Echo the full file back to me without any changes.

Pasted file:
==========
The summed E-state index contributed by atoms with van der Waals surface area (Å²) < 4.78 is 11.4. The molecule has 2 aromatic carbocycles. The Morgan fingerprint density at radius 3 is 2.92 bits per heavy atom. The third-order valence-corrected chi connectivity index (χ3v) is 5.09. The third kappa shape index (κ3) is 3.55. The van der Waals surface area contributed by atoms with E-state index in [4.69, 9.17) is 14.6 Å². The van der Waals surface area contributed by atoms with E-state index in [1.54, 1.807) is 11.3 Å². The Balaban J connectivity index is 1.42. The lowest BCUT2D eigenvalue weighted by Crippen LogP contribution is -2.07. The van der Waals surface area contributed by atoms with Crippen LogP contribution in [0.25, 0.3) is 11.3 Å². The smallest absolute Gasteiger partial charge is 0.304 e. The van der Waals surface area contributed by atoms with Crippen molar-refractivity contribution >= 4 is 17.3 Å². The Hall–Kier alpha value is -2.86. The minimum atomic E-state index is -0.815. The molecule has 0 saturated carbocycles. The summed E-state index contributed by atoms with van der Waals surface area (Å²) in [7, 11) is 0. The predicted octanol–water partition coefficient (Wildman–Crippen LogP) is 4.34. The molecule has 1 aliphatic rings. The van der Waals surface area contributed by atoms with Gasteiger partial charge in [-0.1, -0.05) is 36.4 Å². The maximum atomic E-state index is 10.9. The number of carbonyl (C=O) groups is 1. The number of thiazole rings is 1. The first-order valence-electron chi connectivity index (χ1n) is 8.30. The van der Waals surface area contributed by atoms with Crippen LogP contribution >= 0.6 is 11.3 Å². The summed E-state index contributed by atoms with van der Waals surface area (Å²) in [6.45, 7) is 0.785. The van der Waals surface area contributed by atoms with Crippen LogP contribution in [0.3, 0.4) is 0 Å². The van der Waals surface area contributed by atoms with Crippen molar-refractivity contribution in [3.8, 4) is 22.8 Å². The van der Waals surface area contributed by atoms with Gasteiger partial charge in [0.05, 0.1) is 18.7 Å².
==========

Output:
The summed E-state index contributed by atoms with van der Waals surface area (Å²) < 4.78 is 11.4. The molecule has 2 aromatic carbocycles. The Morgan fingerprint density at radius 3 is 2.92 bits per heavy atom. The third-order valence-corrected chi connectivity index (χ3v) is 5.09. The third kappa shape index (κ3) is 3.55. The van der Waals surface area contributed by atoms with E-state index in [4.69, 9.17) is 14.6 Å². The van der Waals surface area contributed by atoms with E-state index in [1.54, 1.807) is 11.3 Å². The Balaban J connectivity index is 1.42. The lowest BCUT2D eigenvalue weighted by Crippen LogP contribution is -2.07. The van der Waals surface area contributed by atoms with Crippen LogP contribution in [0.25, 0.3) is 11.3 Å². The smallest absolute Gasteiger partial charge is 0.304 e. The van der Waals surface area contributed by atoms with Crippen molar-refractivity contribution >= 4 is 17.3 Å². The Hall–Kier alpha value is -2.86. The minimum atomic E-state index is -0.815. The molecule has 0 saturated carbocycles. The summed E-state index contributed by atoms with van der Waals surface area (Å²) in [7, 11) is 0. The predicted octanol–water partition coefficient (Wildman–Crippen LogP) is 4.34. The molecule has 1 aliphatic rings. The van der Waals surface area contributed by atoms with Gasteiger partial charge in [-0.1, -0.05) is 36.4 Å². The maximum atomic E-state index is 10.9. The number of carbonyl (C=O) groups is 1. The number of thiazole rings is 1. The first-order valence-electron chi connectivity index (χ1n) is 8.30. The van der Waals surface area contributed by atoms with Crippen LogP contribution >= 0.6 is 11.3 Å². The summed E-state index contributed by atoms with van der Waals surface area (Å²) in [6.45, 7) is 0.785. The van der Waals surface area contributed by atoms with Crippen LogP contribution in [0.3, 0.4) is 0 Å². The van der Waals surface area contributed by atoms with Crippen molar-refractivity contribution in [3.8, 4) is 22.8 Å². The van der Waals surface area contributed by atoms with Gasteiger partial charge in [0.05, 0.1) is 18.7 Å².